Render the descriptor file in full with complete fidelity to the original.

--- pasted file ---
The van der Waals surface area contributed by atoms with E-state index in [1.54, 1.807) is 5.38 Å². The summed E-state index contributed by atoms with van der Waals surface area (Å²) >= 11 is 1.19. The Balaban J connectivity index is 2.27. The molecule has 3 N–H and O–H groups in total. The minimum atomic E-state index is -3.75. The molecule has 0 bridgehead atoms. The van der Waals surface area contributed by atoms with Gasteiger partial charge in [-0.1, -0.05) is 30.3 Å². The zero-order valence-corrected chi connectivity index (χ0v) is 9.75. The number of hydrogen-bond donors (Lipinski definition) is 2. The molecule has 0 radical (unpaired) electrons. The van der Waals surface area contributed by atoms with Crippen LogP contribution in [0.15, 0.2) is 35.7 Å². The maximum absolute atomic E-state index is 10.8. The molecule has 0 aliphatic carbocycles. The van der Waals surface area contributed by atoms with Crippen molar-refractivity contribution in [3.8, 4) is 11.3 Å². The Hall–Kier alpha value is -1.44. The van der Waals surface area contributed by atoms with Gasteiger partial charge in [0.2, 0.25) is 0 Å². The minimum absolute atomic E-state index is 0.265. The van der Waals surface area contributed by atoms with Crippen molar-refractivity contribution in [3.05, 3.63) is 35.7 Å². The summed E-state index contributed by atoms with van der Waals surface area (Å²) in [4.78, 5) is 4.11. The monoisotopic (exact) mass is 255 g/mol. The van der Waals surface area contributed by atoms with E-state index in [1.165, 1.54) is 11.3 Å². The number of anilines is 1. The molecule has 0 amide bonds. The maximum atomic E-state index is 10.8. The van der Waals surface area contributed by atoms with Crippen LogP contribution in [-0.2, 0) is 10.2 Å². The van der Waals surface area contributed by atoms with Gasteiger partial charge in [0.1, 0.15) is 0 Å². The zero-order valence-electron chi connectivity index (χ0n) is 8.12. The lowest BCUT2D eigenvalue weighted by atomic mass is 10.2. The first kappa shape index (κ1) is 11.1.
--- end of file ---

The van der Waals surface area contributed by atoms with E-state index in [1.54, 1.807) is 5.38 Å². The summed E-state index contributed by atoms with van der Waals surface area (Å²) >= 11 is 1.19. The Balaban J connectivity index is 2.27. The molecule has 3 N–H and O–H groups in total. The minimum atomic E-state index is -3.75. The molecule has 0 bridgehead atoms. The van der Waals surface area contributed by atoms with Gasteiger partial charge in [-0.1, -0.05) is 30.3 Å². The zero-order valence-corrected chi connectivity index (χ0v) is 9.75. The number of hydrogen-bond donors (Lipinski definition) is 2. The molecule has 0 radical (unpaired) electrons. The van der Waals surface area contributed by atoms with Crippen LogP contribution in [0.15, 0.2) is 35.7 Å². The maximum absolute atomic E-state index is 10.8. The molecule has 0 aliphatic carbocycles. The van der Waals surface area contributed by atoms with Crippen molar-refractivity contribution in [3.8, 4) is 11.3 Å². The Hall–Kier alpha value is -1.44. The van der Waals surface area contributed by atoms with Gasteiger partial charge in [0.2, 0.25) is 0 Å². The minimum absolute atomic E-state index is 0.265. The van der Waals surface area contributed by atoms with Crippen molar-refractivity contribution in [3.05, 3.63) is 35.7 Å². The summed E-state index contributed by atoms with van der Waals surface area (Å²) in [4.78, 5) is 4.11. The monoisotopic (exact) mass is 255 g/mol. The van der Waals surface area contributed by atoms with E-state index in [1.165, 1.54) is 11.3 Å². The number of anilines is 1. The molecule has 0 amide bonds. The maximum atomic E-state index is 10.8. The van der Waals surface area contributed by atoms with Crippen LogP contribution in [-0.2, 0) is 10.2 Å². The van der Waals surface area contributed by atoms with Gasteiger partial charge in [0.1, 0.15) is 0 Å². The zero-order valence-electron chi connectivity index (χ0n) is 8.12. The lowest BCUT2D eigenvalue weighted by atomic mass is 10.2. The first kappa shape index (κ1) is 11.1.